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Apple Australia smashing salvageable hardware?

updated 11:55 am EST, Fri January 16, 2009

Apple Aus. smashing gear

The Australian division of Apple has been destroying broken Macs which could nevertheless be repaired or recycled for parts, claims an individual involved in the process. An anonymous worker at a Sydney warehouse alleges that he was asked to help destroy some $200,000 worth of Apple gear, including iMacs, Xserves, MacBooks and Mac Pros, along with Mighty Mice and a copy of Final Cut Studio. The worker's crew is said to have used hammers and screwdrivers for the task, and gone to the extent of tearing up manuals. Everything, eventually, was crushed using a forklift, in response to complaints about it being visible over a dumpster's edge.

Controversially, at least some of the Macs were partially functional, able to boot up properly; printed e-mails included with the hardware revealed exchanges between Apple and service technicians, typically indicating that a client wanted a replacement instead of repair. A separate person -- working at the site for nine months -- is said to have claimed that Apple is choosing to replace hardware rather than pay for the cost of repair in China.

The request to smash the computers is believed to have come from a permanent on-site Apple representative. Apple Australia's marketing director, Rob Small, insists however that Apple does not destroy functioning computers. "We only destroy stock that's either beyond economic repair or is been deemed not fit for sale to a customer again," he comments.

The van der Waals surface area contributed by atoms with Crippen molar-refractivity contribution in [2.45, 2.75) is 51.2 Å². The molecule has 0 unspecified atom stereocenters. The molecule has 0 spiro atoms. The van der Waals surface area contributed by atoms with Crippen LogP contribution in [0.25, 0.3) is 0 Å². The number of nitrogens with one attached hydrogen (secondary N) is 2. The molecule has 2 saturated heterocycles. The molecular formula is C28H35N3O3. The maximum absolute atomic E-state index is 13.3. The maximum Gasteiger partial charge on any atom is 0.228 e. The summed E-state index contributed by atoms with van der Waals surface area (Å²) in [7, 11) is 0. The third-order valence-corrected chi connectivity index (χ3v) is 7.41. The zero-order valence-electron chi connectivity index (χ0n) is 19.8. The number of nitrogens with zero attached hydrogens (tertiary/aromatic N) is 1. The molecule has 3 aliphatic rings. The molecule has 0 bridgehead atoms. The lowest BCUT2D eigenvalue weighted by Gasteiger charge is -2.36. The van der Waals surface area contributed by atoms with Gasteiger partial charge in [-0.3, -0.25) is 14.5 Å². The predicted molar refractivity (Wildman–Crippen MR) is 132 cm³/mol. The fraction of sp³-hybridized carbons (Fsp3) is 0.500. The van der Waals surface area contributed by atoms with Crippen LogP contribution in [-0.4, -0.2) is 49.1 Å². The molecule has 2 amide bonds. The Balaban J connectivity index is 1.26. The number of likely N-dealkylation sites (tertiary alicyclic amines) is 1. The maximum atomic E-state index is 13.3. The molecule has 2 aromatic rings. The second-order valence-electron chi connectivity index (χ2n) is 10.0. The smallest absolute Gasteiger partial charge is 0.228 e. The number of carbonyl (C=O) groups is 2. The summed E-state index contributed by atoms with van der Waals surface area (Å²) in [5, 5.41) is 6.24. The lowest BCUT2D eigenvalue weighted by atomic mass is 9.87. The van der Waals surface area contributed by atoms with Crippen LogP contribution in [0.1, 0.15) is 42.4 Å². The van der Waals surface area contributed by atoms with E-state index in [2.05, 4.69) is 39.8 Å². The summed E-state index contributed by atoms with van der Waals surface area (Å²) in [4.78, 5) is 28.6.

Small further denies that anything is disposed of haphazardly. "Anything we recycle is done responsibly through certified recyclers. Nothing goes to landfill and we do not donate second hand products to charity or move them off-shore," he says.

Apple has previously championed its recycling efforts, noting that it increased volume by 57 percent in 2007. If accurate however, the Australian report may suggest that Apple contractors are in some cases only recycling raw materials, or ignoring official policy entirely. It is also common in the PC world for computers to be refurbished for charities.




by MacNN Staff

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  1. imactheknife

    Joined: Dec 1969

    -11

    bullshit

    This looks like an Apple bashing article.....get a life

  1. Paul Huang

    Joined: Dec 1969

    0

    TRUTH BE TOLD

    This company is a lot more unsavory than people want to believe.

  1. analogika

    Joined: Dec 1969

    +6

    Why is this news?

    ALL multinational tech companies do this. Damaged products that haven't been sold yet must be destroyed for tax and customs purposes. If they aren't destroyed, the damage must be assessed, as must the repair cost and remaining value - for each and every product. Then every single device must be factored out of bookkeeping and customs and import duties and taxes - and exports and taxes in the country of production. And then repaired.Since this article implies that it would be much more sensible to ship the damaged goods back to China and have them repaired there - and then shipped back! - multiply the above BY THREE. It is FAR cheaper, and FAR less hassle, to just destroy everything and replace it with new products from the factory. Again: EVERY MULTINATIONAL TECH CORPORATION operates like this.-chris.

  1. Guest

    Joined: Dec 1969

    +9

    recycling

    Looks like they are recycling aluminum to me. Nothing wrong with that.

  1. analogika

    Joined: Dec 1969

    +1

    Why is this news?